#MigrantsFiles: the European investigation on 23,000 migrants that died from 2000 to 2013 trying to reach Europe, now summarized in this presentation.



Recent articles related to the wide range of data visualization applications for business analytics, as well as content surrounding the “Big Data” buzz.

Peppered with several real-world case examples, this session by Prof. Viktor Mayer-Schönberger also provides concise strategic ideas how to succeed in the Big Data age.


The huge amounts of data around us need to be filtered, analyzed for interesting trends, and then displayed in a way that humans can make sense of quickly. It is this last task of data display that Zachary Weber and Vijay Gadepally have taken on at MIT’s Lincoln Laboratory in Lexington, Massachusetts. They say that combining big data with 3-D printing can dramatically improve the way people consume and understand data on a massive scale.

In his keynote presentation, Lutz Finger, Director of Data Science at LinkedIn, shows how to work with data to obtain usable results and influence customer behavior.


Late last year, the Oregon Department of Transportation (ODOT) licensed a Strava metro data set of 17,700 riders and 400,000 bike trips around Portland. That adds up to 5 million BMTs (bicycle miles traveled) logged in 2013 alone. The data is now being parsed as ODOT determines what kinds of infrastructure needs that information reveals. Can that data give Portland planners insight into cyclists’ habits? Mona Lalwani wrote this story.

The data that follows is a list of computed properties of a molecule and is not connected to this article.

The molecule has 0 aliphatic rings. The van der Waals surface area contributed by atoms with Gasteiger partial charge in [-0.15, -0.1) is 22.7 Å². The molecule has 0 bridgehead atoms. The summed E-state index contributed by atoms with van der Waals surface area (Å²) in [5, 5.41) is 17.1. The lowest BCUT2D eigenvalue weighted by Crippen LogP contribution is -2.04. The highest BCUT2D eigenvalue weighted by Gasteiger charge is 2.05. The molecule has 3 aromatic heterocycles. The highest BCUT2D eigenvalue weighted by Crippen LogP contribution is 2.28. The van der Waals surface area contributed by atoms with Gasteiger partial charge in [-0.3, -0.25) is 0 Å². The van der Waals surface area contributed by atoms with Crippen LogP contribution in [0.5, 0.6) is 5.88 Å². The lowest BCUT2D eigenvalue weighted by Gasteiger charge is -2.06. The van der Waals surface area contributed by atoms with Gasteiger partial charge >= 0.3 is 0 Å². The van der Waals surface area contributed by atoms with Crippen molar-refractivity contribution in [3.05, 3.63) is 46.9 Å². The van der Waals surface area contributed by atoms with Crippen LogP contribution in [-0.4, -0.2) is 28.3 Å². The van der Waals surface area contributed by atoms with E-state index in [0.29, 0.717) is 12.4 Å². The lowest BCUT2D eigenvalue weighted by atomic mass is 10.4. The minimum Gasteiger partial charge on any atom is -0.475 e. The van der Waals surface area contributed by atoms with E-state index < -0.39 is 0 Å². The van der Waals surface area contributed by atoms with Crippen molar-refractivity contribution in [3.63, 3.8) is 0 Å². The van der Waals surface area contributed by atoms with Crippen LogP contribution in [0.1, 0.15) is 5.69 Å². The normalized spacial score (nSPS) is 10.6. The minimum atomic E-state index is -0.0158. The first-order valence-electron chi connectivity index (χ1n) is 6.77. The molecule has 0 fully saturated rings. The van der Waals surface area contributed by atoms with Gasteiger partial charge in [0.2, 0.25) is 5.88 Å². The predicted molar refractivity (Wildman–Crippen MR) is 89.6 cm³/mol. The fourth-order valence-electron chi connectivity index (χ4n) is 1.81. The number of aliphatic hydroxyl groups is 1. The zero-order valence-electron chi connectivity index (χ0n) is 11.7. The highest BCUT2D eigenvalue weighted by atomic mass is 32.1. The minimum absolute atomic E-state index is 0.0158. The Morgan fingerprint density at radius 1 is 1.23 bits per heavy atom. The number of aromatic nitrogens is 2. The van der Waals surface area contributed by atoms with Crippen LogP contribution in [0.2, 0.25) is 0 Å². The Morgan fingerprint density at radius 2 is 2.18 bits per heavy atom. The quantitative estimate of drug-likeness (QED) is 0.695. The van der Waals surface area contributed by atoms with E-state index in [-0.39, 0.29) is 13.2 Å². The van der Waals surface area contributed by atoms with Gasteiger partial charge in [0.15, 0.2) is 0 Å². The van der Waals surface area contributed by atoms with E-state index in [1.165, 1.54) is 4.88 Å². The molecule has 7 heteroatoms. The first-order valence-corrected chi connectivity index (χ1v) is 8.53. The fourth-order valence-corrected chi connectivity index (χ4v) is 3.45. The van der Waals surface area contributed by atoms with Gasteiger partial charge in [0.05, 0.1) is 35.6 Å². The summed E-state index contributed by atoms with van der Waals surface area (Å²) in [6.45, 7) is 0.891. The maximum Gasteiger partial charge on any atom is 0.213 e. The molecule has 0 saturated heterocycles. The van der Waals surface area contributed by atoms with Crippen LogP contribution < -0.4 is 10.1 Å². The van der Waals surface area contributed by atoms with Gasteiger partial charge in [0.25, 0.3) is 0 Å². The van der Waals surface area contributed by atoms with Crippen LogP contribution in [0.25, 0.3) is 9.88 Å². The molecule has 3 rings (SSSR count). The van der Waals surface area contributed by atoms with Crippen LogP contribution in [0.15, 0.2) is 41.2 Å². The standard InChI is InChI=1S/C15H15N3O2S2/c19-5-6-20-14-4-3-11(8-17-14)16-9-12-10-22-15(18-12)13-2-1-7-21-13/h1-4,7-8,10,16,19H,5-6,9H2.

Ben Medlock, CTO and Co-founder of Swiftkey, speaks about the experience, background, and challenges of building Swiftkey’s intelligent typing system. Swiftkey’s products now feature on over 200 million devices worldwide.



Insights from well-known names in the data visualization field, published during last week.

John Niedermeyer is Deputy Director of Digital News Design at the New York Times. While at SND Frankfurt, he spoke with Adam Baumgartner about his role in producing quality design that preserves the Times’ legacy in a digital environment.

How can designers, developers and journalists collaborate to create stunning data journalism products? Do journalists need to code? And how does a typical workflow for Bloomberg data visualizations look like? Read this interview with Jeremy Scott Diamond, a data visualization specialist for the Bloomberg Visual Data team, and you will know the answers.